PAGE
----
Getting divorce is a series of milestones … making the decision … telling your spouse … telling the children … going public your divorce … moving out … hiring an attorney …Each milestone is its own challenge and often requires another shot of courage especially when it involves opening up to others and being honest about what’s been going.
My current guest, Suzy had been hiding the lack of intimacy in her marriage for many years until she realized she couldn’t keep the facade up any longer. Then it was time to tell her friends and family. Here’s Suzy:
I have two best friends and I told them and one of them was like, “No, he’s not gay. That’s silly.” The other one was like, “He’s gay. Get out!” She’s my best friend. She saw the writing on the wall. She was a hundred percent on board.
It was harder for my other friend, because she was married to an alcoholic, so she was also covering up. It was very hard for her to side with me. Now, she’s gotten out of her marriage, so I’m always able to be there for her, which is great. Those are the only two people I talked to about it, because I didn’t want to waylay him. This is huge gossip for people in government, so I didn’t want to talk.
I did talk to my dad. I’m very close to my dad and I called him at one point and I said, “I want to get out of my marriage,” and I started crying. It brings up emotions talking about it even now. He said, “Suzy, I already know.” He said, “I already know. Whatever you need I’m here for you.”
Parents are amazing, because he knew I couldn’t talk about it, but he could see it. Maybe he didn’t know my ex was gay, but he knew things were really bad, even though I was pretending. That’s the great thing about parents. They see that. By the time I did come out and say, this is what’s going on, he was like, “Just come home. You’re fine. We’ll take care of you.” He was amazing.
My stepmother, who I’m very close to as well, was super supportive and they did a great job of not taking sides. They were just very supportive, but they tried to walk that middle ground, which I think is really great.
I think I probably overprotected my ex through it. My one friend still is mad with me about that. She’s like, “You let him get away with that.” And I did. I’ve got kids. I don’t want to butcher their dad. This is their dad.
I don’t want there to be blame in that, because I get it. If I got married and realized I was gay, how hard is that? That’s incredibly hard to have the courage to confront it when you have such a beautiful façade.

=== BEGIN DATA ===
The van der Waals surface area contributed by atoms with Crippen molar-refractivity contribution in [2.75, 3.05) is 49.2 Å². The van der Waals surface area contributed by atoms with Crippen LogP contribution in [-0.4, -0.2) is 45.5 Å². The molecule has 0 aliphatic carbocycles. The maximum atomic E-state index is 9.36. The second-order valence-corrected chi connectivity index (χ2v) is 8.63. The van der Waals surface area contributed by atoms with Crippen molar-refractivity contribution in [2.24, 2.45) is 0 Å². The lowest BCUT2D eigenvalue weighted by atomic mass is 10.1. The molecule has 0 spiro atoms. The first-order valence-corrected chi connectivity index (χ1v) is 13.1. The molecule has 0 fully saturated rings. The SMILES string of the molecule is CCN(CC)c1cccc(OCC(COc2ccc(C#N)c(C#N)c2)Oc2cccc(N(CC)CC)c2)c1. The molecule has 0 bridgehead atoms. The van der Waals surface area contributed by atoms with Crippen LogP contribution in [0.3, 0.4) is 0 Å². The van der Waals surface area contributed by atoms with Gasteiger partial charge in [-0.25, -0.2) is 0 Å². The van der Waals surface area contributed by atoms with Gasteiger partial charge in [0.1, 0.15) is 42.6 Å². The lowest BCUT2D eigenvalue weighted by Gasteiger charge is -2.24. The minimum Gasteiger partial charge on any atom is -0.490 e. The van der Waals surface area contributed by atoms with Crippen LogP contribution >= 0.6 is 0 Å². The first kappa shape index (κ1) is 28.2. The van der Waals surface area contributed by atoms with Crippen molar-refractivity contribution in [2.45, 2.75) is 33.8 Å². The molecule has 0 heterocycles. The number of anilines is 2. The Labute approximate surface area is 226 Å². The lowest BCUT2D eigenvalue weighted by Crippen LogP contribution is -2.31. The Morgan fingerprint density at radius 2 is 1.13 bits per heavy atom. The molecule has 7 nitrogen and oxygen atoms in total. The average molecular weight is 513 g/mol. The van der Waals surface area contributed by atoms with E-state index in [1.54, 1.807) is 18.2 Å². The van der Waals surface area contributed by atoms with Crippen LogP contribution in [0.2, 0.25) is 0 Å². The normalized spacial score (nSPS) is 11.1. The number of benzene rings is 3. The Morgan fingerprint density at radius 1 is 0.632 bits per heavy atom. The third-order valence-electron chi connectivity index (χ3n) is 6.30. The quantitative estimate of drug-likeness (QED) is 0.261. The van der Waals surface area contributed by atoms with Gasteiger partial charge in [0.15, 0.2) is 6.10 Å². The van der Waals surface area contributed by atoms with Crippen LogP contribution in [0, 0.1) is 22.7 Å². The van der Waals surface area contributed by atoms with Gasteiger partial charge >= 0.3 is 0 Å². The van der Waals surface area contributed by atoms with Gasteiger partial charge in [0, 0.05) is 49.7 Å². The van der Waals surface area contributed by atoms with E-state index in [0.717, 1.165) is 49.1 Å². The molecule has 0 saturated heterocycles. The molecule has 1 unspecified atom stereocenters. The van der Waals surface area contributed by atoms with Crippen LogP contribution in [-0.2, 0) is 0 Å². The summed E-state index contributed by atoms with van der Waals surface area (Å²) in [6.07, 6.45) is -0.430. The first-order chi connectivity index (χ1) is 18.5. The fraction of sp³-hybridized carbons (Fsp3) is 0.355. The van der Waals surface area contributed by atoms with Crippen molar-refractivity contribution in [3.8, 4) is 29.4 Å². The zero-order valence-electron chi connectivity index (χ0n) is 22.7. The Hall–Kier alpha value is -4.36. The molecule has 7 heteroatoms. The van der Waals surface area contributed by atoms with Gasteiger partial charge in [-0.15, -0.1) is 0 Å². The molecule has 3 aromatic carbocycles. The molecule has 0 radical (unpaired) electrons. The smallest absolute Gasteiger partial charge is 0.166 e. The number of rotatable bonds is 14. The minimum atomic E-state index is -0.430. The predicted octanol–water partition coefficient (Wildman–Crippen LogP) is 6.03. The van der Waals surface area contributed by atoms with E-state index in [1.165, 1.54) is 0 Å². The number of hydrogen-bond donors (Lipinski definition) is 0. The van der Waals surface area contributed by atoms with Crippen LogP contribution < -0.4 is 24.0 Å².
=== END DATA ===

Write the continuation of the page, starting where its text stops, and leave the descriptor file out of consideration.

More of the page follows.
I understand it. I think it’s still wrong. I still think he should have come forward even though it was hard, because the damage was pretty epic.
He hasn’t come out, but I look at my daughters—my daughters are very intelligent, very intuitive kids and I feel like I don’t even have to say anything. I think in their heart of hearts they already know, but they’re not able to vocalize it and I feel like they’re going to “out” him, because both of my girls are louder kids. They’re super vocal with me and I appreciate that, because they don’t let you get away with stuff. I think I don’t even have to say a word. I think they’re going to do it.
I want our kids to learn you’re upfront and honest about this stuff. I want them to feel like they could be bi-sexual, they could be anything and it’s completely acceptable, but let’s talk about it. I don’t want any more secrets. I think that was one of my big lessons out of it was, stop hiding for people.
I think at the end of the day, I’m grateful for how I handled it, because I’m proud of myself and I think my kids will be proud of me for how I did it. But at the same time, it was tough.
The Divorce Coach Says
After you’ve gone public with your divorce you may find friends turning away from you. That’s often more about what’s going on in their lives than anything to do with you. You may be the trigger that causes them to confront their own marriage or they may want to stay away because they’re not ready to face their reality. In this sense divorce can be contagious.
It’s important to have a few close friends with whom you can talk openly and honestly about your divorce, with the utmost confidence that what you say will stay private. I call this your Personal Support Team.
Outside your Personal Support Team, what details you share and with whom should be a considered decision, which can be difficult when you’re feeling hurt, betrayed, taken advantaged of or simply angry. Experiencing any of those emotions should be a red flag for you to take a deep breath and think about what you’re doing, what you will accomplish and the potential impact of your actions on your children. Here it can be helpful to come up with a mantra such as “I want to be the woman with class and dignity” or “I don’t want people to feel sorry for me.” When you’re about to start sharing, remember your mantra and ask yourself if what you’re doing embraces your mantra.
What’s your mantra?